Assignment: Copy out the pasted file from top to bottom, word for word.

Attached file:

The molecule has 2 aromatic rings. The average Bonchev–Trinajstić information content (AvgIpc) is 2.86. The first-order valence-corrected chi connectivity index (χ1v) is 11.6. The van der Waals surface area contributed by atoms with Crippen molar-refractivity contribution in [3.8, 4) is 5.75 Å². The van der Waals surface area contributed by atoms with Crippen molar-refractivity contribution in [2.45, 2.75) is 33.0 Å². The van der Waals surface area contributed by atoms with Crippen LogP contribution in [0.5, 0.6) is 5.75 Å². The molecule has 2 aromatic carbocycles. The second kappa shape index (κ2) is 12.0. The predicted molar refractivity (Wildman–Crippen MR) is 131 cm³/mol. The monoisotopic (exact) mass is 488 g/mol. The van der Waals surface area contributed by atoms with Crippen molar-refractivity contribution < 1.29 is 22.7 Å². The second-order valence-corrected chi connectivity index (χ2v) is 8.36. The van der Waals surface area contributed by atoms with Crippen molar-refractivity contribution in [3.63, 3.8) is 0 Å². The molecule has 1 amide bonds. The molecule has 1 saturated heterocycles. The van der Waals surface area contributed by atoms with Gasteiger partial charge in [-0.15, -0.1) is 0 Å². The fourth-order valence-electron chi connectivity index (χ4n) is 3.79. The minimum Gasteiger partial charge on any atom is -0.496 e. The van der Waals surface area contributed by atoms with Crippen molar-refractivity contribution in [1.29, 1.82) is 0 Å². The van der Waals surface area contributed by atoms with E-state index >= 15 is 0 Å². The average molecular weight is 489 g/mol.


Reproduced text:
The molecule has 2 aromatic rings. The average Bonchev–Trinajstić information content (AvgIpc) is 2.86. The first-order valence-corrected chi connectivity index (χ1v) is 11.6. The van der Waals surface area contributed by atoms with Crippen molar-refractivity contribution in [3.8, 4) is 5.75 Å². The van der Waals surface area contributed by atoms with Crippen molar-refractivity contribution in [2.45, 2.75) is 33.0 Å². The van der Waals surface area contributed by atoms with Crippen LogP contribution in [0.5, 0.6) is 5.75 Å². The molecule has 2 aromatic carbocycles. The second kappa shape index (κ2) is 12.0. The predicted molar refractivity (Wildman–Crippen MR) is 131 cm³/mol. The monoisotopic (exact) mass is 488 g/mol. The van der Waals surface area contributed by atoms with Crippen molar-refractivity contribution < 1.29 is 22.7 Å². The second-order valence-corrected chi connectivity index (χ2v) is 8.36. The van der Waals surface area contributed by atoms with Crippen molar-refractivity contribution in [3.63, 3.8) is 0 Å². The molecule has 1 amide bonds. The molecule has 1 saturated heterocycles. The van der Waals surface area contributed by atoms with Gasteiger partial charge in [-0.15, -0.1) is 0 Å². The fourth-order valence-electron chi connectivity index (χ4n) is 3.79. The minimum Gasteiger partial charge on any atom is -0.496 e. The van der Waals surface area contributed by atoms with Crippen molar-refractivity contribution in [1.29, 1.82) is 0 Å². The van der Waals surface area contributed by atoms with E-state index >= 15 is 0 Å². The average molecular weight is 489 g/mol.